We won’t demonstrate it, but the analogue to this if the key column is numeric and NullProcessing set to either Automatic or ZeroOrBlank is the value zero. Nulls would be converted to zero and if there were also present “real” zero values, a similar duplicate key error would result.  Interestingly, if you look back at the prior MDX query results you’ll see that “key” for the “All” member is shown as having a value of zero.  That might make one expect that even one “real” zero value for the key would immediately lead to the error, since the “All” member always exists (well, almost always, but we won’t get into that).  However, this is not the case – “real” zeroes don’t conflict with whatever MD uses internally as the “All” key, but mixed nulls and zeroes will get the error.

You now have insight into the likely cause when the duplicate key error occurs and the reported Value is ‘’ or 0. If you are using views in your DSV (you are, aren’t you ?), you can fix the problem by applying a COALESCE to ‘’ or 0 on the relevant column. Or you may wish to look further back into your ETL process or even source data, to see why you are receiving inconsistent data and perhaps fix it upstream.

Unfortunately, when this error happens, MD does not tell us the value of the dimension key (SK here) on the row(s) with the problem. You need to develop your own SQL query on the DSV source to find the rows with nulls.

Case 1 – But wait, there’s more !

First, while the default error configuration for processing will cause it to fail on the first error, this can be changed so that you can get more information in one run – for instance, to identify all attributes in a dimension that have this problem, and/or how many rows for a given attribute have the problem. This is very useful during development, though you wouldn’t want to modify the default fail-on-first error configuration in production.

To change the error configuration, click “Change Settings” on the Processing dialogue, then choose the “Dimension key errors” tab on the next pane. Click “Use custom error configuration”, then “Ignore errors count”, and then change the “Duplicate key” dropdown to “Report and continue”. Now a Full process will report all such errors across all dimensions. Here is what it looks like:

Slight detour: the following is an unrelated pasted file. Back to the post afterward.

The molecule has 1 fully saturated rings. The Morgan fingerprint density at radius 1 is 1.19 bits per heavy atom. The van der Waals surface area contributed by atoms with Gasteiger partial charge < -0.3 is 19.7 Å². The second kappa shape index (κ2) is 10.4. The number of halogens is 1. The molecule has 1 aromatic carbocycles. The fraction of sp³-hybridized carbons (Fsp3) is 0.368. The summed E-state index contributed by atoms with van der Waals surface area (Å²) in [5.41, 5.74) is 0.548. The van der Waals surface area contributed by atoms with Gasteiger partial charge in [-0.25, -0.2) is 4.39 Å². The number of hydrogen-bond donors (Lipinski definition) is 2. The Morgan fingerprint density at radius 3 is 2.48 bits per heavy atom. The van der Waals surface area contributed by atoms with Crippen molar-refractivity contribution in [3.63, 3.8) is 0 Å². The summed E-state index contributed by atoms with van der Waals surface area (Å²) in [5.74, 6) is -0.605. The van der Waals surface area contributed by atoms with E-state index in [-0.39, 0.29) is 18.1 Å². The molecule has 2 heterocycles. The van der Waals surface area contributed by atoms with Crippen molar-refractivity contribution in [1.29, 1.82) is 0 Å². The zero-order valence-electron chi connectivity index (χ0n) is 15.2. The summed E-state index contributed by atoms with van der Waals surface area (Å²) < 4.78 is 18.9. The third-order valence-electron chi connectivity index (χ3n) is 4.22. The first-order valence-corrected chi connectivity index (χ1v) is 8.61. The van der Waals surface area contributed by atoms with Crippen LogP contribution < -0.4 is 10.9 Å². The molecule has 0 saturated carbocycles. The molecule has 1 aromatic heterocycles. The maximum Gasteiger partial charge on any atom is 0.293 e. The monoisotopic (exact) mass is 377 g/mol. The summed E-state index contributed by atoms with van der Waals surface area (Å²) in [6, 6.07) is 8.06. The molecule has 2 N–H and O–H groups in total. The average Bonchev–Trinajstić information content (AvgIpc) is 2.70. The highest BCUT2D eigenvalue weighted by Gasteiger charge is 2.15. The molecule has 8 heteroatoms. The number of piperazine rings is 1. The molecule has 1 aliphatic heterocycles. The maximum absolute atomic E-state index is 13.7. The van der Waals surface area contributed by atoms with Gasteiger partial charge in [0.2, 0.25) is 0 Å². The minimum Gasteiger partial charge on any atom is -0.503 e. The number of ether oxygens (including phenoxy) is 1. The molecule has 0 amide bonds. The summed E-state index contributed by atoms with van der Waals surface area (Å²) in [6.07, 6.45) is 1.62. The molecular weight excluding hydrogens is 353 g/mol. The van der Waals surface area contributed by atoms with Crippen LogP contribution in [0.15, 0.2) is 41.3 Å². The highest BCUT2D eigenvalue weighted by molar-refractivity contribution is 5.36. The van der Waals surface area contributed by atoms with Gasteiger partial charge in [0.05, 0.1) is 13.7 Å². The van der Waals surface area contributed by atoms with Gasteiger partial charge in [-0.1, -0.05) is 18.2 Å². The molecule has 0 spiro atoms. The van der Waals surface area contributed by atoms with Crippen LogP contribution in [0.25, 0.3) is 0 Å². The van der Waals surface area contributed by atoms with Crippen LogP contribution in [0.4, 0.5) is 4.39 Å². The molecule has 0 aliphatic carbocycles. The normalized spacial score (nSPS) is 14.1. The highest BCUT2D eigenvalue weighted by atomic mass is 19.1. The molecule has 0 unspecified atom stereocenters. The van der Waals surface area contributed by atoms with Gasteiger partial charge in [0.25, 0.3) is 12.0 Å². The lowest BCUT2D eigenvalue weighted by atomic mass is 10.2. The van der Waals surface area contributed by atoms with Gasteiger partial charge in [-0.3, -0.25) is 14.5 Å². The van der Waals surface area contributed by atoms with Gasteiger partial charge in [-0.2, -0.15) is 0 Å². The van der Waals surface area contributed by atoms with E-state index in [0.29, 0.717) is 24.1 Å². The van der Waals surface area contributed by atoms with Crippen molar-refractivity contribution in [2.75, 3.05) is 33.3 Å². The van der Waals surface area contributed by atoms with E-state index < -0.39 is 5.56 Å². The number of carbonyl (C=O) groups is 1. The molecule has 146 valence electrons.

Second, what about those other NullProcessing options: Preserve, Error and UnknownMember ? These have the following effects:

  • Preserve: as this suggests, nulls will be preserved rather than raising an error. With our setup thus far and default error configuration, this option will cause processing to succeed again. When you browse the attribute you will see two indistinguishable blank members, one representing the null and one the true blank. This setting does not seem particularly useful.
  • Error: this setting with our setup and default error configuration will cause processing to fail, but with a different message: Errors in the OLAP storage engine: The record was skipped because a null attribute key was encountered. Attribute: Descr of Dimension: MD Dupe Case1 from Database: DupeKeyTests, Record: 2. At first this might appear useful because it gives you a record number, here “2”. However, it is not useful after all, as it is not the unique identifier (SK here) of the failing row, but the ordinal number of the row as presented by the SQL DISTINCT query – an order which is not defined. It does more precisely explain the nature of the error than the message you get with Automatic, which may be useful in some cases.
  • UnknownMember: this will cause nulls to be mapped into the MD-generated unknown member of the dimension, thereby allowing processing to succeed and for the null cases to be represented as a non-blank member according to whatever you configured for the dimension’s unknown member (how to configure this will not be covered as there are many articles on-line for how to do so). Using the MD-generated unknown member may be useful in prototyping but is generally not recommended – it is far preferable to create one or more “real” “unknown” members in the dimension to represent unknown case(s) and have the ETL assign them according to business rules to the fact table.

Third, again we will not demonstrate it, but the null processing options are also settable in the Dimension Usage pane of the cube editor. In the grid, if you click the “-“ on the granularity attribute at the intersection of any dimension and a measure group, then click Advanced on the resulting dialog, the resulting pane will show a Null Processing column with the same options as those defined earlier. If the setting here differs from that on the granularity attribute in the main dimension (usually the Key attribute), you will get a red squiggly on the granularity attribute in the Dimension Usage tab. What is not clear is whether this is merely a warning – i.e. you can override the main setting – or not. For a visualization of this, though not an answer to this question, see here.


To learn more about SQL Server 2016 and how Tallan can help turn your data into knowledgeable insights and business action, CLICK HERE.